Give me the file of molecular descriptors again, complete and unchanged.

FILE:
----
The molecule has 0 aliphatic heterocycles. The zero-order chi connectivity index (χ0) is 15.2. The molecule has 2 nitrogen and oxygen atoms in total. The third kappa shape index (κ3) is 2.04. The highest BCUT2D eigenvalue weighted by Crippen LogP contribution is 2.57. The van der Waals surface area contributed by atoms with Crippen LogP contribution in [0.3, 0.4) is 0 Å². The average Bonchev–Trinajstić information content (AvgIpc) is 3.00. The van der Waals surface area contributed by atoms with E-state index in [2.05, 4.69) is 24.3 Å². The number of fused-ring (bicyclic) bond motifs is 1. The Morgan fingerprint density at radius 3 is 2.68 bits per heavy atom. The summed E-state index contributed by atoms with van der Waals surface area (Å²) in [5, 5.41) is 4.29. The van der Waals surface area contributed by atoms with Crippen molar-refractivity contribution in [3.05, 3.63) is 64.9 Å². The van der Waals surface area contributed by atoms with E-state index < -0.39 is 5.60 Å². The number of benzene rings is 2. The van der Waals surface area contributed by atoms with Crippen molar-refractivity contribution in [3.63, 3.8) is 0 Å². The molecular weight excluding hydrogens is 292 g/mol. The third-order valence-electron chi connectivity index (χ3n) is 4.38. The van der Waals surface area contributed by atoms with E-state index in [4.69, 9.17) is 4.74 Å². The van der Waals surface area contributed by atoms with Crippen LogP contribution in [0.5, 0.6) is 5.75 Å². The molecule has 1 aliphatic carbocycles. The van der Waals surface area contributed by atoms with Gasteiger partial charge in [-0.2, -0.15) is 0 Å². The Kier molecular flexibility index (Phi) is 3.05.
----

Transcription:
The molecule has 0 aliphatic heterocycles. The zero-order chi connectivity index (χ0) is 15.2. The molecule has 2 nitrogen and oxygen atoms in total. The third kappa shape index (κ3) is 2.04. The highest BCUT2D eigenvalue weighted by Crippen LogP contribution is 2.57. The van der Waals surface area contributed by atoms with Crippen LogP contribution in [0.3, 0.4) is 0 Å². The average Bonchev–Trinajstić information content (AvgIpc) is 3.00. The van der Waals surface area contributed by atoms with E-state index in [2.05, 4.69) is 24.3 Å². The number of fused-ring (bicyclic) bond motifs is 1. The Morgan fingerprint density at radius 3 is 2.68 bits per heavy atom. The summed E-state index contributed by atoms with van der Waals surface area (Å²) in [5, 5.41) is 4.29. The van der Waals surface area contributed by atoms with Crippen molar-refractivity contribution in [3.05, 3.63) is 64.9 Å². The van der Waals surface area contributed by atoms with E-state index < -0.39 is 5.60 Å². The number of benzene rings is 2. The van der Waals surface area contributed by atoms with Crippen molar-refractivity contribution in [3.63, 3.8) is 0 Å². The molecular weight excluding hydrogens is 292 g/mol. The third-order valence-electron chi connectivity index (χ3n) is 4.38. The van der Waals surface area contributed by atoms with E-state index in [4.69, 9.17) is 4.74 Å². The van der Waals surface area contributed by atoms with Crippen LogP contribution in [0.5, 0.6) is 5.75 Å². The molecule has 1 aliphatic carbocycles. The van der Waals surface area contributed by atoms with Gasteiger partial charge in [-0.2, -0.15) is 0 Å². The Kier molecular flexibility index (Phi) is 3.05.